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UDALL, Vice Chief Justice (dissenting).

I do not agree with the decision reached by the majority of the court on rehearing of this case. In reaching their decision they have omitted from consideration some of the important facts affecting the conclusions reached by the trial court.

At the outset it should be noted that the contract between the parties is clear and free from ambiguity. The intention of the parties can best be determined by reading that document and not the one here substituted for the parties by the court.

The record shows that the parties reached a tentative agreement on or about August 1st of 1954 whereby Pendleton would loan Merryweather $180,000 and take a pledge of the stock as security. About November 1st of 1954, however, Merryweather told Pendleton he needed $200,000, and later the same year he said he needed $220,000 to redeem the stock from Haggard. To further complicate Merryweather’s problems, before the end of 1954 he was sued for $32,000 and a writ of garnishment was served on his creditors. Merryweather admits that the serving of this writ caused Pendleton concern (T.R. 558) as well it might since the record shows that from June of 1953, when Merryweather borrowed $160,000 from Pendleton to pay Haggard, until the end of 1954, Merryweather’s obligations increased from $160,000 to $220,000.

Moreover, from the time he originally purchased the stock until January of 1955 Merryweather had never reduced his indebtedness for which he pledged the stock, and had never made a payment on the same except by borrowing a greater sum to pay off the previous creditor. In light of his rapidly declining credit standing Merryweather had little if any reason to believe that his contract with Pendleton was anything but one of sale.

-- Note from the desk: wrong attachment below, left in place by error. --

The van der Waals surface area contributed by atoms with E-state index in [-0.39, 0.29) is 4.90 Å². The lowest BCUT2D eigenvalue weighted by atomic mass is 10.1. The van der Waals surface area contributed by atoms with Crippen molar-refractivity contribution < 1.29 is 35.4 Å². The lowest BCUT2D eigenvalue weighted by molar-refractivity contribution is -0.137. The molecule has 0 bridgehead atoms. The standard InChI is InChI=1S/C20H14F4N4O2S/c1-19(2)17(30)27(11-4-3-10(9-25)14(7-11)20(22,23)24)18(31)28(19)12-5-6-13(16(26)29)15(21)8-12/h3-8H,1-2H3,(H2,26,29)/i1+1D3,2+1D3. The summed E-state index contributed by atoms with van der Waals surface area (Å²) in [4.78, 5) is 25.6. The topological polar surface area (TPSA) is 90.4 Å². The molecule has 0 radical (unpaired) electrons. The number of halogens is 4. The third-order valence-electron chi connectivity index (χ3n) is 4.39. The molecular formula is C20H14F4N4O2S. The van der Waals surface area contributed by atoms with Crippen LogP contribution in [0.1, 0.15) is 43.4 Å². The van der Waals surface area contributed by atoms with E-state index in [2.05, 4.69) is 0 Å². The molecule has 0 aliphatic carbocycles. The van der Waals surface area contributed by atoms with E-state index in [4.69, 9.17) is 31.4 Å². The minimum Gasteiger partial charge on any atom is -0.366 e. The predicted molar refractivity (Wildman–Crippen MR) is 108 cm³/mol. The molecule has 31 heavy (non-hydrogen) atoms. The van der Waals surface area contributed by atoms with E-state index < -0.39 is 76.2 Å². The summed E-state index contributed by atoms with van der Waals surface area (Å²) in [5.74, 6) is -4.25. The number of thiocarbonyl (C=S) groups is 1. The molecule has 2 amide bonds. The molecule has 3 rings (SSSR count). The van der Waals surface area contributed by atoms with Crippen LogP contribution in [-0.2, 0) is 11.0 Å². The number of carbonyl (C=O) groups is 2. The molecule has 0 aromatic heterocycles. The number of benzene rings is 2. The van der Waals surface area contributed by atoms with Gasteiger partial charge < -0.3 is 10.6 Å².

The majority opinion also ignores the fact that when Pendleton borrowed the $200,000 from the bank (to purchase the stock from Merryweather) he was required to pledge 2,797 shares of his own Baca Float Ranch stock, as well as the 5,997 shares purchased from Merryweather, as security. The trial court valued the Merryweather block of 5,997 shares at $394,000 or nearly $65.70 per share. On this basis Pendleton was required to pledge an additional $183,763 of his own capital to obtain the $200,000 loan from the bank. It is at best improbable that Pendleton could have been induced to put up that much collateral for no more than the privilege of borrowing $200,000 with which to make a loan
to Merryweather, especially when he (Pendleton) would not receive so much as one dollar as consideration. For if it was a loan, as claimed by Merryweather, the 5% interest goes to the bank and no consideration is given to Pendleton.

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Furthermore, the bank was not satisfied with even this total pledge of 8,794 shares of stock by Pendleton. Far from it. The bank also required Thomas F. Griffin to sign a “take-out” letter agreeing to buy at $42 per share 5000 of the pledged Pendleton shares in the event Pendleton retained ownership of the 5,997 (Merryweather) block for at least 14 months. Evidently the bank did not share in the rosy outlook for Baca Float Ranch stock which counsel for Merryweather argued at trial and here on appeal. Moreover, it is unrealistic to believe that the bank would require such a “take-out” letter if it knew that the transaction was not a bona fide sale of the stock.